Legendary actress Barbara Rush has lived on a quiet Beverly Hills street for several years. Then Justin Bieber and his wife, Hailey Baldwin, recently moved in next door.
“I never know who anyone is,” she said with a sigh. “I never heard of him.”
But Rush certainly knows who the couple are now. “When they moved in, they sent everybody on the street a bottle of champagne and a box of chocolates,” she recalled. “It was just a horror. I mean the tour buses were coming down the street. The street was so crowded you couldn’t get through. But now, they’ve got it under control.”
Except for Bieber’s motorbike. “He wakes me up at 5 in the morning,” she said. “I really can’t take too much more of the motorcycle, you know.”
Rush isn’t angry at her new neighbors. It’s hard to believe she would ever be angry at anyone. She talks about everybody she’s worked with — even the notoriously difficult Joan Crawford — with an endearing sweetness that makes you feel like you’ve known her forever.
And in a way, we have.
The still stunning 92-year-old, who grew up in Santa Barbara and cut her acting teeth at the Pasadena Playhouse, made her film debut 69 years ago in “The Goldbergs,” the feature version of Gertrude Berg’s long-running radio and TV comedy series.
Rush, who was married to actor Jeffrey Hunter (“King of Kings”) and PR giant Warren Cowan, is a delightful chronicler of Hollywood history. Ask her about anyone and she has a story.
For example, she has vivid memories of working with Montgomery Clift in 1958’s “The Young Lions,” which also starred Dean Martin and Marlon Brando. Clift, she said, was still dealing with physical and psychological pain from a near-fatal car crash in 1956 that affected his face.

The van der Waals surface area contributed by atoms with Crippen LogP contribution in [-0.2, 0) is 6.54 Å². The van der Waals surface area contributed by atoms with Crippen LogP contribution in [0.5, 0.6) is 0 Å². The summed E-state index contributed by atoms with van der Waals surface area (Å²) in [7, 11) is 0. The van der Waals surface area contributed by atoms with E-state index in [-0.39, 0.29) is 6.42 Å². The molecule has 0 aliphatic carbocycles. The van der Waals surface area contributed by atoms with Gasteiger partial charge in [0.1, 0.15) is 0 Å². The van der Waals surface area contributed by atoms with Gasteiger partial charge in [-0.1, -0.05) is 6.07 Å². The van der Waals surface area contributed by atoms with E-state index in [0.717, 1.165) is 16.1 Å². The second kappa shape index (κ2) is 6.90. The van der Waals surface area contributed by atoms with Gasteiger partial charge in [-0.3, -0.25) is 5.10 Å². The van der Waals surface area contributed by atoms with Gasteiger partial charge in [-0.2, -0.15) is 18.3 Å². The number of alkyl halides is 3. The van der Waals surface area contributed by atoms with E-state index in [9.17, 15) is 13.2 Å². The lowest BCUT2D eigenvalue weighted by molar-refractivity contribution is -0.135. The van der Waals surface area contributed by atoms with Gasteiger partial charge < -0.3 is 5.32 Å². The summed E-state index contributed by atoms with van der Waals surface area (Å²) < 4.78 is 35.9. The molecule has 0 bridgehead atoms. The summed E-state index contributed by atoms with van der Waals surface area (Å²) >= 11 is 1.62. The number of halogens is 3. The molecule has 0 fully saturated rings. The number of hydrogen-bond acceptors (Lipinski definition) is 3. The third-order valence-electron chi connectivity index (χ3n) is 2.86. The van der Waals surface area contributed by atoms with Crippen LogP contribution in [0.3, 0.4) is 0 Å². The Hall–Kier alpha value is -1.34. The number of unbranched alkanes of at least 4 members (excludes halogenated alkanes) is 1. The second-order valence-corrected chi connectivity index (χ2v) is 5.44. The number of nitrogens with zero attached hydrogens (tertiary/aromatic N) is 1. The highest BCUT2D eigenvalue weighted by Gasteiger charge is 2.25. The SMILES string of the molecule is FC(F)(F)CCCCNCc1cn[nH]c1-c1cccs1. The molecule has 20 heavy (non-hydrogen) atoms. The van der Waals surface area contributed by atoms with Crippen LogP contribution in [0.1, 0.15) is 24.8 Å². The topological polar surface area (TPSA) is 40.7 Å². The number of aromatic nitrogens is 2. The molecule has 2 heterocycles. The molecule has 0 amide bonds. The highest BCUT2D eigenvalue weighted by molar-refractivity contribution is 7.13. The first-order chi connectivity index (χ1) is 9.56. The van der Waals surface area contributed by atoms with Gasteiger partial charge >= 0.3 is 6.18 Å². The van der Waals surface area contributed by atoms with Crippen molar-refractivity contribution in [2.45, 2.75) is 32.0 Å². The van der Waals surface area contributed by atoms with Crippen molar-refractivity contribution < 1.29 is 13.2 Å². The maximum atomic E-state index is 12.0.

“He was very ill,” Rush said quietly. “Dean Martin called him Spider because he had no weight. But he was still a wonderful actor and taught me a great acting lesson.”
Her character was supposed to ask Clift a question at a cocktail party scene when he interrupted her. Clift thought she was telegraphing to the audience how he was going to answer.
“He said, ‘Barbara, just a minute. I know what you are trying to get me to say. The whole audience in the theater knows what you want me to say. You have to disguise it.’”
His advice worked.
At the end of the scene, she recalled, costar Hope Lange came over to her and said “’Oh, Barbara, I wish I could do what you do. You do it so well.’ I said, ‘I didn’t do that, honey. That was Monty Clift. He told me exactly what to do.’”
On Saturday Rush will receive the Cinecon Legacy Award at Cinecon 55, the five-day classic film festival that kicks off Thursday at the Egyptian Theatre in Hollywood and concludes on Labor Day with the screening of the 1957 comedy “Oh, Men! Oh, Women!” Directed by Nunnally Johnson, “Oh, Men! Oh, Women” also stars Dan Dailey, Ginger Rogers, David Niven and, in his film debut, Tony Randall.
“I picked this movie because it’s the one that most people have not seen,” said Cinecon president Stan Taffel. “There are so many terrific people in it. That means something to classic film people.”